“And I got home and my mother thought I got totally snockered or wiped out on the plane, or I came home from Honolulu and I was still drunk. I said, 'No, no, no! This is the welcome home that we got when we landed in San Diego.' And so she said, 'Well, when we get home, take it off and I'll have it dry cleaned.' I said, 'No, no, no. You will never dry clean this uniform; put it in the bag, let it dry, and I'm going to keep it that way forever.'”

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Flutist

Despite such treatment, Nakai enjoyed his time in the service. He got out of the Navy as a radioman second class, appreciative of the opportunity to meet so many people from all walks of life. His naval experience helped him reach outside the Native American culture to educate others about his traditions, and also to learn about other ethnicities throughout the world.

After the Navy, Nakai went back to college, receiving first a bachelor of science in applied sciences with an emphasis in graphic arts from Northern Arizona University, then a master of arts in American Indian studies from the University of Arizona. He started playing the flute in the early 1980s, as a challenge from a friend, and began recording albums as early as 1983. He has since recorded more than 50 albums, earning two gold records and a platinum record.

“The world experience has been something that's greatly influenced how I approach what I do with the indigenous flute of the North American peoples,” Nakai said. “Even though it came by European influence, we have made it specifically our whistle, our flute. It's all decorated in a way that will identify that the flute comes from a specific tribe.”

Native American flutes are woodwind instruments, held directly in front of the musician, unlike the modern Western concert flutes. They can be made out of many different kinds of wood, although most sport six finger holes with which to create beautiful melodies. While most Native American flute music is cheerful and romantic, Nakai's music tells of grief and loss, and is a way of sharing his life story. The music isn't to “drown myself in that feeling [of loss], but to look at it with a sense of dignity and respect.”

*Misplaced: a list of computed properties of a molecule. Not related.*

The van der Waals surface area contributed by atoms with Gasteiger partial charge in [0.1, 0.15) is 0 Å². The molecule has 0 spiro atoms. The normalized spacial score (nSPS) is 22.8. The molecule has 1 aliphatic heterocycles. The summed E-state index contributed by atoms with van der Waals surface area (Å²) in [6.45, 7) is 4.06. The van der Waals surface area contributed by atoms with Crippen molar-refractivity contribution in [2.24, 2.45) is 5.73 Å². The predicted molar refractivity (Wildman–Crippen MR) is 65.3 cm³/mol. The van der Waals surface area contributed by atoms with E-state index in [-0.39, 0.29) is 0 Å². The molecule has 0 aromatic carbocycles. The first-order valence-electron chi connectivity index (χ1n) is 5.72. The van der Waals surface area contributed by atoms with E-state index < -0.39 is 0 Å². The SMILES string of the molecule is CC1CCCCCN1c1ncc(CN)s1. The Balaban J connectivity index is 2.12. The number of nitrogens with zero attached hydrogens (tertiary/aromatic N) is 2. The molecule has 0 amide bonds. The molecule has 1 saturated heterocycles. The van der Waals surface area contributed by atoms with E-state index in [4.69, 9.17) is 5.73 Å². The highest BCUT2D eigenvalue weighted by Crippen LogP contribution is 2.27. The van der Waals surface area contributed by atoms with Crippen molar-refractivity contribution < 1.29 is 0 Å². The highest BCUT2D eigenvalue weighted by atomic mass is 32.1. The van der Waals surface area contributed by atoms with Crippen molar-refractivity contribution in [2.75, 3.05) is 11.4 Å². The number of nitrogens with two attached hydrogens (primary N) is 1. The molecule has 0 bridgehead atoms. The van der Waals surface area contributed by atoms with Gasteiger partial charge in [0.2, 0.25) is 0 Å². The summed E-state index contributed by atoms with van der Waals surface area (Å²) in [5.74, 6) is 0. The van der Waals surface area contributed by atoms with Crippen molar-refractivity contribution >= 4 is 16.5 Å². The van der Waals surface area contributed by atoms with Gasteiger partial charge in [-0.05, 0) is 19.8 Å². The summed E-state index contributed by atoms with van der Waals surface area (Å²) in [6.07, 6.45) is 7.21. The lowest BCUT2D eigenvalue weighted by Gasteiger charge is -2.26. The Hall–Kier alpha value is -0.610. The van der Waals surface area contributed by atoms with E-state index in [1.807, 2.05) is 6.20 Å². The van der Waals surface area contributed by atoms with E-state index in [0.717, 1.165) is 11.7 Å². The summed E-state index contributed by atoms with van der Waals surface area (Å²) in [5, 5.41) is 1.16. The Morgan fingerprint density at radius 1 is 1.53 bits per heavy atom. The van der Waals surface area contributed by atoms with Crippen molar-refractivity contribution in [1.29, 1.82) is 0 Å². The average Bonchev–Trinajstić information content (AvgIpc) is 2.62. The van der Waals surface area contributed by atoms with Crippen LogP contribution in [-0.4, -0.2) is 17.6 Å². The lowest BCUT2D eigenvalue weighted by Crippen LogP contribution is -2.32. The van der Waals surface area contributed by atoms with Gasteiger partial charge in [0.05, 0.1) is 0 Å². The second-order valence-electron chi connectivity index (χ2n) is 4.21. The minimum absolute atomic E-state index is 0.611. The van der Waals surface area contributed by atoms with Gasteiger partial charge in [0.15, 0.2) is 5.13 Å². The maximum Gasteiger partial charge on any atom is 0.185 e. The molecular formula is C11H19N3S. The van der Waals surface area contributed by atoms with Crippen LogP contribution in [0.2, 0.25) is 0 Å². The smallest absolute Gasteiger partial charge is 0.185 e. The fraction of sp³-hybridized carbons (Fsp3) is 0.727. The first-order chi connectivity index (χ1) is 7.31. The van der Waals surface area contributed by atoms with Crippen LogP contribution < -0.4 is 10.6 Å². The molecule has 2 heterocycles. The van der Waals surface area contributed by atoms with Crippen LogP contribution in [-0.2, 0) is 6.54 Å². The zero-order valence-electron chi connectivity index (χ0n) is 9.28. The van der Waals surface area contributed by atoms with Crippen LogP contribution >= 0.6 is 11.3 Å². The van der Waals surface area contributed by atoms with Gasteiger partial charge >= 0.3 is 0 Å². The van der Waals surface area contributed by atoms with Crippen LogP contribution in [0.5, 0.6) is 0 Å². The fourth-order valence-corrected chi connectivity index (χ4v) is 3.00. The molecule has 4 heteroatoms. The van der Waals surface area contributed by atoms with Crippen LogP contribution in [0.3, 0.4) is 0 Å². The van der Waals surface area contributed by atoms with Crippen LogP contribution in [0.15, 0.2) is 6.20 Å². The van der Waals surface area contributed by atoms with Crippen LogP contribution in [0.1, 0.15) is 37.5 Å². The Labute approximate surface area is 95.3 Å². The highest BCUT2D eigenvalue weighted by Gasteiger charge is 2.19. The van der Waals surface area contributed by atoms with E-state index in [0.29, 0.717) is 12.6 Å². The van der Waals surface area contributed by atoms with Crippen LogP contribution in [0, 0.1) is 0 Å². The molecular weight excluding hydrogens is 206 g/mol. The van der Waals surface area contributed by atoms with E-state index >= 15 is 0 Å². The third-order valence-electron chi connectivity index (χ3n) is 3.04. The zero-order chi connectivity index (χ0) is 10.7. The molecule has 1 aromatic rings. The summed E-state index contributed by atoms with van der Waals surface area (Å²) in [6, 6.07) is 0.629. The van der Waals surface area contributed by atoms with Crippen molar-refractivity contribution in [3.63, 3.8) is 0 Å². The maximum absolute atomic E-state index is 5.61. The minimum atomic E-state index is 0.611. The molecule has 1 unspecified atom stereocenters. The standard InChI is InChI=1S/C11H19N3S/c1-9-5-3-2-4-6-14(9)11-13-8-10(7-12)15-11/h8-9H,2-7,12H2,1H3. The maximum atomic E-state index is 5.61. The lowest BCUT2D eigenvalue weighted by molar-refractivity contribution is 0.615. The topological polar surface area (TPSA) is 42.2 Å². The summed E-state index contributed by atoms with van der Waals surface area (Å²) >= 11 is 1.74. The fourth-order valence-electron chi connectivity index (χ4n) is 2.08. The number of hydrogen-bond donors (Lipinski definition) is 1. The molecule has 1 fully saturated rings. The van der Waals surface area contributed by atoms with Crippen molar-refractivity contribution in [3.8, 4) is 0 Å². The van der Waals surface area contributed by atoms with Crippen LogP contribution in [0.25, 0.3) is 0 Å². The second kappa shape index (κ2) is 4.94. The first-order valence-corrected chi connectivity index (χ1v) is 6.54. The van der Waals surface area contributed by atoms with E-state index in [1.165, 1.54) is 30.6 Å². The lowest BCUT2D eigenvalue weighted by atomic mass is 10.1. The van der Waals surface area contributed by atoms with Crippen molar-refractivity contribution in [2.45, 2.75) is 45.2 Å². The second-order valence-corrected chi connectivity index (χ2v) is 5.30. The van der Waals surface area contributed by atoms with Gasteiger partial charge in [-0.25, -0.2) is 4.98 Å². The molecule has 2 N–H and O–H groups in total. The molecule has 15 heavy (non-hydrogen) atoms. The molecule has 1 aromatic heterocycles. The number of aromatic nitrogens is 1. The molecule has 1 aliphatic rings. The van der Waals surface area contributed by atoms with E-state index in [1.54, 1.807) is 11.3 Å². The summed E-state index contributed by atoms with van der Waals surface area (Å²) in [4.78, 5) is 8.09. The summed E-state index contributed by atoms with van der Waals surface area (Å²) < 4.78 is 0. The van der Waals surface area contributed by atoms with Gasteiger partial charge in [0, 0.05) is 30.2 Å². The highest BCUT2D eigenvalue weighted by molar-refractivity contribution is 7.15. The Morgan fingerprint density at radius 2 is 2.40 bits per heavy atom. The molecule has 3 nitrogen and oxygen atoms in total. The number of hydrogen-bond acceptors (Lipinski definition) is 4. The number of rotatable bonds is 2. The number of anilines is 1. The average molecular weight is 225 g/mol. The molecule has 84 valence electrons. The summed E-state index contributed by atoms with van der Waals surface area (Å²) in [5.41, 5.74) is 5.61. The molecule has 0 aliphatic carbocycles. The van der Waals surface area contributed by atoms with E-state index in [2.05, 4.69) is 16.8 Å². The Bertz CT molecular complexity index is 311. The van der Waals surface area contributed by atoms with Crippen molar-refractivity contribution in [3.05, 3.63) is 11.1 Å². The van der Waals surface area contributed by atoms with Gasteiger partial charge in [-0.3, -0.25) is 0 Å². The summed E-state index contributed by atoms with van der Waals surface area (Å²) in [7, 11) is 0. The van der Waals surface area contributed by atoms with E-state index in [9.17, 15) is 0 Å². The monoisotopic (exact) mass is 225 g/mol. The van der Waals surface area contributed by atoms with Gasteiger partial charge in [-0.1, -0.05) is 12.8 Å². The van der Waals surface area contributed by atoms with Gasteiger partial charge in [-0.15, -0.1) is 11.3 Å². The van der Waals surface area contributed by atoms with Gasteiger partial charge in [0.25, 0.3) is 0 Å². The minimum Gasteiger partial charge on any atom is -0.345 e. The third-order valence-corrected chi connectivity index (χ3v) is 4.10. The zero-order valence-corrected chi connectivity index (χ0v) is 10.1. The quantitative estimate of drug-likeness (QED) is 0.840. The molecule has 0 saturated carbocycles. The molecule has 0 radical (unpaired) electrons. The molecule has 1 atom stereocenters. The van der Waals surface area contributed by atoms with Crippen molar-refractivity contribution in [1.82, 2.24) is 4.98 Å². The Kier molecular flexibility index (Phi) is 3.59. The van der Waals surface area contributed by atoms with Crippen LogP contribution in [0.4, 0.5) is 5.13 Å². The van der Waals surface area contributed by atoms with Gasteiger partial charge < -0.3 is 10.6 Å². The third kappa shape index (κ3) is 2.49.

Nakai has also used his traditional flute music to participate in cross-culture collaborations and explore other genres, including classical, new age and world-beat jazz.

“I'm still experimenting, even in the modern world, of what I can do with the flute,” he added. “It's an adventure in living.”

Author's Note: I, Mass Communication Specialist 2nd Class Anita Chebahtah Newman, am full-blooded Native American. My mom is Arapaho and my dad is Comanche, both from Oklahoma. This is the final story of a multi-part series about Native American culture and its many ties to the military. Part one here, part two here, part three here and part four here.

*There are two types of eagle bone whistles. One is a hunting whistle. It's plain, curves upward, has the capability to change pitch and can be used in public settings. This is the kind Nakai uses in his performances. The second kind is a sacred, ceremonial whistle. This whistle is decorated, curves downward and plays one pitch. It's generally carried by men and used only during ceremonies.